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Shoe-leather costs of inflation and policy credibility

  • Michael R. Pakko

Inflation can cause costly misallocations of resources as consumers seek to protect the purchasing power of their nominal assets. In this article, Michael R. Pakko discusses the nature of these distortions - known as "shoe-leather" costs - in a model where the demand for money is motivated by a "shopping-time" constraint. While the estimates of the shoe-leather costs of long-run inflation (implied by this model) are generally consistent with previous studies, the article goes on to show that the transition between inflation rates can involve dynamics that alter the nature of these welfare effects. Specifically, the benefits of a disinflation policy are mitigated by the gradual adjustment of the economy in response to a lower inflation rate. This transition can be particularly protracted when there is uncertainty about the credibility of the disinflation policy.

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Article provided by Federal Reserve Bank of St. Louis in its journal Review.

Volume (Year): (1998)
Issue (Month): Nov ()
Pages: 37-50

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Handle: RePEc:fip:fedlrv:y:1998:i:nov:p:37-50:n:6
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  1. Lucas, Robert E., 1981. "Discussion of : Stanley Fischer, "towards an understanding of the costs of inflation: II"," Carnegie-Rochester Conference Series on Public Policy, Elsevier, vol. 15(1), pages 43-52, January.
  2. Dotsey, Michael & Ireland, Peter, 1996. "The welfare cost of inflation in general equilibrium," Journal of Monetary Economics, Elsevier, vol. 37(1), pages 29-47, February.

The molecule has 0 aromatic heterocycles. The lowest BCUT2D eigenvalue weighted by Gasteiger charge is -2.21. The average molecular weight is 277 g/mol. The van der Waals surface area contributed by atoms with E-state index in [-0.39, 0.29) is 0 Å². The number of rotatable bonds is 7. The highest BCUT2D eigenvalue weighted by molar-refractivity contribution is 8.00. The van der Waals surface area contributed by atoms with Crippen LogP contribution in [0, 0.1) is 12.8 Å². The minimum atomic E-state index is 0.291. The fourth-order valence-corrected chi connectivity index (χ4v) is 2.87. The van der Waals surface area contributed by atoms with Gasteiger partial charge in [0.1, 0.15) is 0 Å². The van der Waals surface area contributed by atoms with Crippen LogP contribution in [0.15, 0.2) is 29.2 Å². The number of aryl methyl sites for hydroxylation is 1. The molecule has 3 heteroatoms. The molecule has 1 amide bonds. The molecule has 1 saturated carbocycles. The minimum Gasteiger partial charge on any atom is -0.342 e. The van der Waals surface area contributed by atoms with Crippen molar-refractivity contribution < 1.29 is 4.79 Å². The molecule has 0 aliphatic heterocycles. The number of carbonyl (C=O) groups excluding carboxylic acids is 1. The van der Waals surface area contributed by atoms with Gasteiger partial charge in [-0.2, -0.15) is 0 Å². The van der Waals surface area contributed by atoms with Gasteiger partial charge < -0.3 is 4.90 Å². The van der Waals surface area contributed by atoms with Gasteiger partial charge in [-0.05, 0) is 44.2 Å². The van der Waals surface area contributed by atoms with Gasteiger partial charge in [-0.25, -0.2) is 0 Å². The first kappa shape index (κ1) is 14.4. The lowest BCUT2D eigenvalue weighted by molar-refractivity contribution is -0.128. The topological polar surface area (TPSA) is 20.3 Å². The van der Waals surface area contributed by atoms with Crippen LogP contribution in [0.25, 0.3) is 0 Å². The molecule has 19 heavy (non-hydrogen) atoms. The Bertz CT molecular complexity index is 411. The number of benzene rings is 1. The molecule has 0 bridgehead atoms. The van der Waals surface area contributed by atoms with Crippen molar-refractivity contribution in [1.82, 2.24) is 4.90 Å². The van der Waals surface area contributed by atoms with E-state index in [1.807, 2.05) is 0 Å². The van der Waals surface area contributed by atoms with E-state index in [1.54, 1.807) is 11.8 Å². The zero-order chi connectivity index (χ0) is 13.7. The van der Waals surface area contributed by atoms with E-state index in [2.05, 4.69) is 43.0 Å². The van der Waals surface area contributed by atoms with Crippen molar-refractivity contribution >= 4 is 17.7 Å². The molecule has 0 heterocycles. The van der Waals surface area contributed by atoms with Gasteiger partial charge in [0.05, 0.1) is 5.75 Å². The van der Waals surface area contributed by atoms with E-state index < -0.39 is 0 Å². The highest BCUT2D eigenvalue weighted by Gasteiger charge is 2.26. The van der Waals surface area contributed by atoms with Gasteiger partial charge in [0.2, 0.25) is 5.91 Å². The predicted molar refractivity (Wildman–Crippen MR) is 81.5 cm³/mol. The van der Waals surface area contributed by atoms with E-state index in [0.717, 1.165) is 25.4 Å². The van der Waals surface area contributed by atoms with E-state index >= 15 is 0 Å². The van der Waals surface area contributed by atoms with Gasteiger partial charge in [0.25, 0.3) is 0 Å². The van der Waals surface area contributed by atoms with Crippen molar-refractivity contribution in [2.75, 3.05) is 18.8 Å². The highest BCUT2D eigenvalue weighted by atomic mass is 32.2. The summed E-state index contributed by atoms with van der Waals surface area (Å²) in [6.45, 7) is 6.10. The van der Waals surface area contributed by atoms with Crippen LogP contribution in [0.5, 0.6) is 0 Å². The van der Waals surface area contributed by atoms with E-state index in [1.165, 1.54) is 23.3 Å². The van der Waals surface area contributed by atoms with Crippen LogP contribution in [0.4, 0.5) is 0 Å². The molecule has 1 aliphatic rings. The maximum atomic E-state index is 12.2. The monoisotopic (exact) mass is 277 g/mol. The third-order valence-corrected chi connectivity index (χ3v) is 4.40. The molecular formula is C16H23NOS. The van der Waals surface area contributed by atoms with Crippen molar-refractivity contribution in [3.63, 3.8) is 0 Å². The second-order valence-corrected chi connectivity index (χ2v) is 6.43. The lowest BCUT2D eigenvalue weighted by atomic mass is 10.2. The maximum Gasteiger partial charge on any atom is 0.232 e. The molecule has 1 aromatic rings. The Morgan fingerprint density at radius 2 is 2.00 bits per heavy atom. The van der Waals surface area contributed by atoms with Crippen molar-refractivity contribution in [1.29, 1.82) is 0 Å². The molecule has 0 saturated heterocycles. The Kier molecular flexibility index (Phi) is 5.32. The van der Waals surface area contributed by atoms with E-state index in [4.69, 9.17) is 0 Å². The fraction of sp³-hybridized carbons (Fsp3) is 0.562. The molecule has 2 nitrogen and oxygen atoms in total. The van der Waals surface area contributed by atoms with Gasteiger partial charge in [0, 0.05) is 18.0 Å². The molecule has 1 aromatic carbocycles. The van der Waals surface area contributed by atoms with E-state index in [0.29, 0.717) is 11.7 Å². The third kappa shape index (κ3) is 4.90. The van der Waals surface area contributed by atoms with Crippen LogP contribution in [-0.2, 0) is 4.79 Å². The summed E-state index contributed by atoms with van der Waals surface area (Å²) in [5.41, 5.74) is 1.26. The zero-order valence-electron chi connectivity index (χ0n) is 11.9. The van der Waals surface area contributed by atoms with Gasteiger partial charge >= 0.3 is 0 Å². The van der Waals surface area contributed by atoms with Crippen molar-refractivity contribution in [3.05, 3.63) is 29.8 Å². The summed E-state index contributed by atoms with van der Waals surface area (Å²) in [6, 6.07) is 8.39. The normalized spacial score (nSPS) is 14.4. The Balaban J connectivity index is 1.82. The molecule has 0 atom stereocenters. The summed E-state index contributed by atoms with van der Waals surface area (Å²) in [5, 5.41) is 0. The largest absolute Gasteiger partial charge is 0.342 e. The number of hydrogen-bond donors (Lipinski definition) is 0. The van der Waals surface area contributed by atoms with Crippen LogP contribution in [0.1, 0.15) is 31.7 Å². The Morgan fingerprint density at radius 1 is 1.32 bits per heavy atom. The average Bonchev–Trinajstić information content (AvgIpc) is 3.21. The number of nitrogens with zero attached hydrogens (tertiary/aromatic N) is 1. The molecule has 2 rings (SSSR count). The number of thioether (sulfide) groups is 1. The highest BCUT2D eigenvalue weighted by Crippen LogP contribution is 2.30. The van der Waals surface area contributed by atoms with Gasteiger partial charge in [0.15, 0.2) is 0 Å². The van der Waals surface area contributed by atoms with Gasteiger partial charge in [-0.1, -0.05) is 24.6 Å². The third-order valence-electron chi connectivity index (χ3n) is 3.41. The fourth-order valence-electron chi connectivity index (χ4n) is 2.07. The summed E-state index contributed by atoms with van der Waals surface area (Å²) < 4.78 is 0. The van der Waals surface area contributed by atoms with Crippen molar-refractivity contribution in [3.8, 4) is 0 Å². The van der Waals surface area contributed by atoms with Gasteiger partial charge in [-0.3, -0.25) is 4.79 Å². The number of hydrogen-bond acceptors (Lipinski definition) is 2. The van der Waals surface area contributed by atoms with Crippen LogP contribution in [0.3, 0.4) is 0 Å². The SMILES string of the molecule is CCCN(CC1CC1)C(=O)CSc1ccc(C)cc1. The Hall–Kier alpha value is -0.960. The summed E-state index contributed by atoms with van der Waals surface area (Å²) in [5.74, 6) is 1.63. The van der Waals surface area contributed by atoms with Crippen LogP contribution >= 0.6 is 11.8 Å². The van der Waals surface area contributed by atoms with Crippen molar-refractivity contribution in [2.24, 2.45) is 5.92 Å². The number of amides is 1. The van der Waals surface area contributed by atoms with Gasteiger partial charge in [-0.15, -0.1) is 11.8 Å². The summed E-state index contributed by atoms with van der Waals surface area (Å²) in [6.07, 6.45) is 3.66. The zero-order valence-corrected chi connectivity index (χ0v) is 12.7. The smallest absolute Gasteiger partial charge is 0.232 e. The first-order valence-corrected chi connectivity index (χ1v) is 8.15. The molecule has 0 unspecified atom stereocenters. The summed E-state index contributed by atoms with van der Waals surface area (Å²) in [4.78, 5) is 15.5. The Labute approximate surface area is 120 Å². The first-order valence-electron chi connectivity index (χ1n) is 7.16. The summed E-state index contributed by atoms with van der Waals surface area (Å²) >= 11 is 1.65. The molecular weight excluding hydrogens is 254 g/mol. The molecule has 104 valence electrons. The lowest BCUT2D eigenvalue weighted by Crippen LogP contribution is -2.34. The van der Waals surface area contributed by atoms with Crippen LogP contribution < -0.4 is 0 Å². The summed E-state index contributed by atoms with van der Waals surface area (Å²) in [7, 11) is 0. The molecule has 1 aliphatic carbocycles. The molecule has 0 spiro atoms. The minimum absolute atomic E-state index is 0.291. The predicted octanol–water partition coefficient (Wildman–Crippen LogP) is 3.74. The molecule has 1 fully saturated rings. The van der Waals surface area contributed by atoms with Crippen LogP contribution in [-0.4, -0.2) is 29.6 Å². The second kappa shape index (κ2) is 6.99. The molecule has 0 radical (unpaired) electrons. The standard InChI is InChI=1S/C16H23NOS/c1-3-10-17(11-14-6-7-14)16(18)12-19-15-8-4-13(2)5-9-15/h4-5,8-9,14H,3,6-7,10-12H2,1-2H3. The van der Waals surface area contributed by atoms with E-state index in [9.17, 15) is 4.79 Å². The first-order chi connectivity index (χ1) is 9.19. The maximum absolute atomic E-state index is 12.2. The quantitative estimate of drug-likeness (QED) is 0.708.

3. Casey B. Mulligan & Xavier Sala-i-Martin, 1997. "The optimum quantity of money: Theory and evidence," Economics Working Papers 229, Department of Economics and Business, Universitat Pompeu Fabra.
  4. Martin Feldstein, 1996. "The Costs and Benefits of Going from Low Inflation to Price Stability," NBER Working Papers 5469, National Bureau of Economic Research, Inc.
  5. James Bullard & Steven Russell, 1998. "How costly is sustained low inflation for the U.S. economy?," Working Papers 1997-012, Federal Reserve Bank of St. Louis.
  6. David Andolfatto & Paul Gomme, 1997. "Monetary Policy Regimes and Beliefs," Working Papers 97002, University of Waterloo, Department of Economics, revised Jan 1997.
  7. Karni, Edi, 1974. "The Value of Time and the Demand for Money," Journal of Money, Credit and Banking, Blackwell Publishing, vol. 6(1), pages 45-64, February.
  8. Michael Bruno & William Easterly, 1996. "Inflation and growth: in search of a stable relationship," Review, Federal Reserve Bank of St. Louis, issue May, pages 139-146.
  9. Cooley, T.F. & Hansen, G.D., 1988. "The Inflation Tax In A Real Business Cycle Model," RCER Working Papers 155, University of Rochester - Center for Economic Research (RCER).
  10. Robert J. Shiller, 1996. "Why Do People Dislike Inflation?," NBER Working Papers 5539, National Bureau of Economic Research, Inc.
  11. Hamilton, James D, 1989. "A New Approach to the Economic Analysis of Nonstationary Time Series and the Business Cycle," Econometrica, Econometric Society, vol. 57(2), pages 357-84, March.
  12. King, Robert G. & Plosser, Charles I. & Rebelo, Sergio T., 1988. "Production, growth and business cycles : I. The basic neoclassical model," Journal of Monetary Economics, Elsevier, vol. 21(2-3), pages 195-232.
  13. Michael Bruno & William Easterly, 1996. "Inflation and growth: in search of a stable relationship," Proceedings, Federal Reserve Bank of St. Louis, issue May, pages 139-146.
  14. Fischer, Stanley, 1981. "Towards an understanding of the costs of inflation: II," Carnegie-Rochester Conference Series on Public Policy, Elsevier, vol. 15(1), pages 5-41, January.
  15. Imrohoroglu, Ayse, 1992. "The welfare cost of inflation under imperfect insurance," Journal of Economic Dynamics and Control, Elsevier, vol. 16(1), pages 79-91, January.
  16. CHARLES T. Carlstrom & WILLIAM T. Gavin, 1993. "Zero Inflation: Transition Costs And Shoe Leather Benefits," Contemporary Economic Policy, Western Economic Association International, vol. 11(1), pages 9-17, 01.
  17. Christopher J. Neely & Christopher J. Waller, 1997. "A Benefit-Cost Analysis Of Disinflation," Contemporary Economic Policy, Western Economic Association International, vol. 15(1), pages 50-64, 01.
  18. Michael R. Pakko, 1998. "Dynamic shoe-leather costs in a shopping-time model of money," Working Papers 1998-007, Federal Reserve Bank of St. Louis.
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